“Whitman on his tower” is a reference again to Charles Whitman, who in 1966 climbed a tower at the University of Texas with a rifle and other weapons and started shooting. He killed 14 people from the tower and had killed his wife and mother earlier. Some 30+ were wounded. He was eventually gunned down by a policeman who climbed up the tower to take him out. Whitman’s name ought to be forgotten, and it mostly is, but B. brings it up here—fresh after the incident, obviously—because of the comparison he makes between Whitman and his father.
B.’s father, of course, died when B. was 11. Suicide was the official conclusion from the police, and B. is careful all through The Dream Songs to call it only that and gauge his heavy emotional responses accordingly. But the details pretty clearly point at something else, a murder, either by B.’s mother, or her boyfriend, or both. It happened on the day they were to finalize a divorce, that B.’s father didn’t want—his mistress had stolen all the money she could get from him and taken off—and the night before they had had a loud, angry fight. She was most certainly afraid of him, for herself and for her children, because he had threatened to drown the boys and had been carrying a gun around. It seems quite plausible that the mother or her boyfriend took action and put a stop to the threats. Berryman must have known all this on some level, and in psychotherapy, this possibility had come out and was discussed. So he did know, but chose not to address it in the work.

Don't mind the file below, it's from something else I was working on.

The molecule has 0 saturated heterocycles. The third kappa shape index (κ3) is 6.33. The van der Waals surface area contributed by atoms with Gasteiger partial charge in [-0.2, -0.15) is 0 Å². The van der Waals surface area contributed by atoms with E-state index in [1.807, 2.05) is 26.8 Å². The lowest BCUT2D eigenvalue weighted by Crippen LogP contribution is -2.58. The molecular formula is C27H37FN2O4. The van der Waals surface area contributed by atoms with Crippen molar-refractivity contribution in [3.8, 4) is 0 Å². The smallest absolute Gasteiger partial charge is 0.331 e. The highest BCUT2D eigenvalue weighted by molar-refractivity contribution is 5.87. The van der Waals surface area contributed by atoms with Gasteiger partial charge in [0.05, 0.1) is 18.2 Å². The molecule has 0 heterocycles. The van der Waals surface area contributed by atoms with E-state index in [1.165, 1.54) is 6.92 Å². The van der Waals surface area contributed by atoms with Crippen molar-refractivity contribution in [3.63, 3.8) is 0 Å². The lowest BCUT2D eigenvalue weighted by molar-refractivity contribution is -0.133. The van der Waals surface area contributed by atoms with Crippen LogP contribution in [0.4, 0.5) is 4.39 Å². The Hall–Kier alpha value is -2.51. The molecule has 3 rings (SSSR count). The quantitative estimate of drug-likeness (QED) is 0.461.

There is an odd sense of empathy for the shooter in the tower, that arrives through a sense of empathy with the father he is being compared with. One can imagine that Hitler, in the last days of the war he started, cowering in his Berlin bunker with the Russian army approaching from one side and the British, French and American armies from the other, was absolutely terrified. Doesn’t change what we think of him one bit, does it? Not after what he caused. Empathy, forgiveness and understanding, even as the noble and necessary emotions they are, still get overwhelmed by a comprehension of the evils that led to the predicament that sparks the empathy. Empathy for such a monster’s suffering is tough to maintain. B. does it for just a moment, noting how bad the shooter in the tower must have felt, even as he kept murdering. The father is separated from this by the simple acknowledgement that he didn’t do what he had threatened. The sons lived on, to deal with the wreckage left behind. That shooter in the tower knew he was on a suicide mission; he just tried to do all the damage he could, inflict all the woe he could, while he could. And, gosh, he must have felt pretty awful about it.
The stance of the poet here is that the father did what he had to do, which included taking out himself before he accomplished something even worse. To not swim into the Gulf with his sons in his arms arises as an act of love, and B. seems to be treating it that way. The real situation, that B. doesn’t treat at all, tells a different and actually less complicated story. The father didn’t stop himself. He got stopped.